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Volume 23 Number 3 (September/October)

Obesity, Insulin Resistance, and Cardiovascular Disease (pages 6-11)

Tracy McLaughlin, M.D., M.S.

Overweight and obesity increase risks for insulin resistance, but less than half of obese or overweight individuals are insulin resistant. This article shows you how you can identify your most at-risk overweight patients to better focus your time and most aggressive measures.
Complications and comorbiditiesCardiovascular disease
Complications and comorbiditiesObesity

Referral to Diabetes Self-Management Training and Medical Nutrition Therapy (pages 12-19)

Hope S. Warshaw, M.M.Sc., R.D., C.D.E., B.C.-A.D.M.

Medical nutrition therapy and self-management training are key parts of diabetes control, yet they are underutilized. In this article, the author discusses the effectiveness of these interventions and tells how to connect your patients to these resources.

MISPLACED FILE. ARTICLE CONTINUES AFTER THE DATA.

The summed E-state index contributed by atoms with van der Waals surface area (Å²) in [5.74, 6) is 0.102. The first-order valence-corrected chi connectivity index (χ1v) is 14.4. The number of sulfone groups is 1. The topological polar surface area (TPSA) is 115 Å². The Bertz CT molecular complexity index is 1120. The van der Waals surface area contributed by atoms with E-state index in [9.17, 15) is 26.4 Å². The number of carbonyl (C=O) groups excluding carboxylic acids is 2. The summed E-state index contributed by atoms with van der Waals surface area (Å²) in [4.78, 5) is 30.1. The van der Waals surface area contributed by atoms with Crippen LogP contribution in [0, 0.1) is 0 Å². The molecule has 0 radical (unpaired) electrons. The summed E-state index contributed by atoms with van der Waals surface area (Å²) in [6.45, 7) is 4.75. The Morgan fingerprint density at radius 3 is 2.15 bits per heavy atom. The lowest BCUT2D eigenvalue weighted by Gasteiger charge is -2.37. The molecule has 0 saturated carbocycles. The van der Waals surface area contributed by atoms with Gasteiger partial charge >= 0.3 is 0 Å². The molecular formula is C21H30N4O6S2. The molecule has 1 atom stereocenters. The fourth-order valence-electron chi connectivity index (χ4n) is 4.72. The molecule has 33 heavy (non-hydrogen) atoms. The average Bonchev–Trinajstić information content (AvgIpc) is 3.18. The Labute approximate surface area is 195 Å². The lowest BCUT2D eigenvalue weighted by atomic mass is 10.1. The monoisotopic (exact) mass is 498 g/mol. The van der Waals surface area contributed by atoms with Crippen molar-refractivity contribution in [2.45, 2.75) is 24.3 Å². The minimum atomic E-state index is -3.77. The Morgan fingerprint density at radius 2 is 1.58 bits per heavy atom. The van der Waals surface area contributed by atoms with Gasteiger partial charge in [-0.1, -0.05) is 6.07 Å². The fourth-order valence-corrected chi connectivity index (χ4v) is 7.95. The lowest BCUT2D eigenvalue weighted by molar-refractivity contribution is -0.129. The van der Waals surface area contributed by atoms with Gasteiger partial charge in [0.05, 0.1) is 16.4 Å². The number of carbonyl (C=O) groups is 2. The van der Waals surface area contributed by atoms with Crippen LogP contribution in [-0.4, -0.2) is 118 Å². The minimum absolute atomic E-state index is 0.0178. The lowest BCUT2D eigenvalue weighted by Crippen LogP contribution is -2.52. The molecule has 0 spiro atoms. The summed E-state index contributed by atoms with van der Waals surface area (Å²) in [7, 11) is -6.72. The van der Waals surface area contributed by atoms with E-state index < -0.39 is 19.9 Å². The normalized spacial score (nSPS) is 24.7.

Diet therapy and nutrition
EducationSelf-management strategies

Incretin Mimetics in the Treatment of Type 2 Diabetes (pages 20-27)

David Kendall, M.D., Sherry Martin, M.D., and Dennis Kim, M.D.

Incretin mimetics have shown potential for benefits such as enhancing glucose-mediated insulin secretion and reducing appetite. This article shows you the promise of these novel drugs that could one day serve as adjuncts to Type 2 diabetes treatment.
Drug treatmentIncretin mimetics

Managing Major Cardiovascular Risk Factors in Patients with Diabetes (pages 28-35)

Stephen N. Davis, M.D., F.R.C.P., James R. Sowers, M.D., Douglas E. Vaughan, M.D., F.A.C.C., and Donald S. Nelinson, Ph.D.

People with both hypertension and diabetes have twice the risks for cardiovascular diseases as people with hypertension alone. The authors present progressive treatment guidelines for your patients with hypertension that can help you to reduce their cardiovascular risks.
Complications and comorbiditiesCardiovascular disease

Footing the Bill (pages 39-40)

Daniel L. Lorber, M.D.

Enacted as a cost-neutral addition to Medicare, the therapeutic shoe benefit for at-risk people with diabetes may be becoming a victim of abuse. The Editor presents some of the recent research on the benefit of therapeutic shoes and argues that free shoes shouldn’t be a substitute for good foot care.
Health services and insurance